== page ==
President Jokowi recognizes with a limited budget, foreign investment plays a critical role in achieving success and has said, “So we need investment, we need investors, to boost our economic growth, to build our deep seaports, to build our airports.” As President Barak Obama enters the last years of his administration, a strategic opportunity exists to establish a meaningful relationship with Indonesia to improve economic development and maritime security. President Obama could lean on his strong personal ties to Indonesia—he lived there during his childhood and his mother worked there for more than 20 years. President Obama’s actions toward Indonesia are crucial to support President Jokowi’s vision and will also require buy-in from Congress to boost Indonesia’s economy.
Third, Indonesia can emerge as a beacon for democracy in a time period where Southeast Asian nations such as Thailand are struggling with political unrest. Indonesia is the third largest democracy in the world behind India and the United States respectively. In 2014, 50 percent of the population was reported under the age of 30 and the working-age population will grow by 14.8 million by 2020. Those demographics offer an opportunity to spur interest in democratic ideals and open market economies.
Fourth, the IMOC’s location in Indonesia serves as a central point for maritime operations in the Asia Pacific. The U.S. Navy relies on one Fleet Commander (7th Fleet) in Yokosuka, Japan, to oversee 48 million square nautical miles and sustain relationships with 35 nations. This enormous responsibility and sheer size of the Asia Pacific requires several nodes throughout the theater to maintain a robust maritime domain awareness. By adding an IMOC in Indonesia, the Navy can further leverage and integrate partner nations to monitor the maritime domain from the center outward.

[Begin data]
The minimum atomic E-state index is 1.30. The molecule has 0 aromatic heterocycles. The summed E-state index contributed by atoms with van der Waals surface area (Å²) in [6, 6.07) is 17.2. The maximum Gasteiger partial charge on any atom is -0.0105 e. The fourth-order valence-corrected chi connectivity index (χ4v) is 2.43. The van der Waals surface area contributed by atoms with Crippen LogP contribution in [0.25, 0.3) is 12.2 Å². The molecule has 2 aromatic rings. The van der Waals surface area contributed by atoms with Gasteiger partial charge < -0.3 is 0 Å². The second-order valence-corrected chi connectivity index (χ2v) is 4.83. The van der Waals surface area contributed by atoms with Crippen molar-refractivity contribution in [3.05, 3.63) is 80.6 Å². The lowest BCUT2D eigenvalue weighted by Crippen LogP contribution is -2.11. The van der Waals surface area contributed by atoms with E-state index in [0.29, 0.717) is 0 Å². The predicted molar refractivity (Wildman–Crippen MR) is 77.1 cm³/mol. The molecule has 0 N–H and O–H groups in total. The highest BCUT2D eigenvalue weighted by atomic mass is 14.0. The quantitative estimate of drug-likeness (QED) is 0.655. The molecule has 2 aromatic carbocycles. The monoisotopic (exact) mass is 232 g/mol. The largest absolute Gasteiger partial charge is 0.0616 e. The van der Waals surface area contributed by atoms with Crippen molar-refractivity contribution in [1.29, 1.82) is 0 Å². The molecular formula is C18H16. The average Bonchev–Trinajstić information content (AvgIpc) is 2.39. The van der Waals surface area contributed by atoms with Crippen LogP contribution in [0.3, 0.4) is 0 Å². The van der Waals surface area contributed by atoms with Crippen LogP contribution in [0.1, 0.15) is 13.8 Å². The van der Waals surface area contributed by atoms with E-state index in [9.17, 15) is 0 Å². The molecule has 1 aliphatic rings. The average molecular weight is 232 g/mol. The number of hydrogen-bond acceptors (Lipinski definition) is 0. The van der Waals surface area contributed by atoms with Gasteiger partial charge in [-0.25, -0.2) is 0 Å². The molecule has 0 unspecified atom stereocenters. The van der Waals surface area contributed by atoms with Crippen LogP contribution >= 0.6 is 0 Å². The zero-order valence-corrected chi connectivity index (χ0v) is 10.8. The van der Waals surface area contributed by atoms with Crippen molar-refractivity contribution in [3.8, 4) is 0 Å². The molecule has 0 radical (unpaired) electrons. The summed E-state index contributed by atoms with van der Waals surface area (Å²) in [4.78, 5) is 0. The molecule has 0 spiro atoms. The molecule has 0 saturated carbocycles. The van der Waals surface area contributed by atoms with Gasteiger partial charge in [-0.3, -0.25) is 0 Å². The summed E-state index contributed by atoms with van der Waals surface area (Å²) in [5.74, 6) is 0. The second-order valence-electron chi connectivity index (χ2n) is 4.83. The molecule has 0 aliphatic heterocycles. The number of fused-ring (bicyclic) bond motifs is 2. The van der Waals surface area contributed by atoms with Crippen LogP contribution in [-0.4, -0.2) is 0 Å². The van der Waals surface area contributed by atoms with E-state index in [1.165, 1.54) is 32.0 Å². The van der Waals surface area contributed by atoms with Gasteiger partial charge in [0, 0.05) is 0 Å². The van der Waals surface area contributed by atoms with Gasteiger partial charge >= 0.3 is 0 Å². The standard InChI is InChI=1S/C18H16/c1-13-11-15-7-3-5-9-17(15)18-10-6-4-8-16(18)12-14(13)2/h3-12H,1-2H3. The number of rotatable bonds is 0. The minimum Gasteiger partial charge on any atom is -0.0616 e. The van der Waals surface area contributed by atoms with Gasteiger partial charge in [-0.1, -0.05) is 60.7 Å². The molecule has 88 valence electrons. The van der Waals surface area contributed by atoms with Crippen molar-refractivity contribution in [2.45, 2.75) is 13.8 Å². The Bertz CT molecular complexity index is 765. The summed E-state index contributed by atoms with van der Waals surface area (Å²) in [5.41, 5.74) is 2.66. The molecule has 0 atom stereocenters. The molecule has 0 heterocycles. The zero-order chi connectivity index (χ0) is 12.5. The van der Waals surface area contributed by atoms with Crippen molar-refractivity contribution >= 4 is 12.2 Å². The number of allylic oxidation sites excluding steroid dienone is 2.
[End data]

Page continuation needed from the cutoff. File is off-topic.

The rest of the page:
Even though Indonesia provides strategic attributes for an IMOC, the maritime nation has several shortcomings moving forward. The most critical is a suitable infrastructure—specifically ports and roads. Last year the World Bank issued an Indonesia Development Policy Review and cited the specifics of the infrastructure gap. The report indicated that Indonesia’s “port capacity remains very limited” and “compares poorly with other developing Asian countries on trade logistics measures.” In addition, the report offered that Indonesia’s roads have faced a decade of under-investment, which has “contributed to serious capacity gaps, congestion problems and poor logistics performance.” The World Bank has projected $120 billion (U.S.) is required to improve Indonesian roads.
President Jokowi seems to have the right vision to improve Indonesia’s poor infrastructure, but faces other hurdles in the coming years as well. He will have to narrow the skills gap in the labor market, improve the functioning of several public and private markets, fight the potential threat of international terrorism, thwart corruption, and maintain the support of approximately 220 million Muslims and numerous ethnic groups speaking more than 700 different languages. In addition he will need to answer his nation’s past history of human rights abuses. In 2014, Indonesia failed to report previous human rights violations to the United Nations and was questioned earlier this year about the nation’s commitment for resolving those issues. Regardless of Indonesia’s shortcomings, the nation is at a unique historical crossroads as a rising Asia Pacific nation.
The United States has a difficult challenge to rebalance towards the Asia Pacific and monitor China’s maritime rise. More important, the nation has made a commitment to allies and partners that must be followed by actions or the potential loss of credibility will ensue. During his trip to Australia in 2011, President Obama commented, “So let there be no doubt: in the Asia Pacific in the 21st century, the United States of America is all in.” If the United States is “all in” in its rebalance towards the Asia-Pacific, the Navy with the assistance of Congress and the Obama administration should explore ways to do more as China further advances its interests and influence in the Indian Ocean and the South China Sea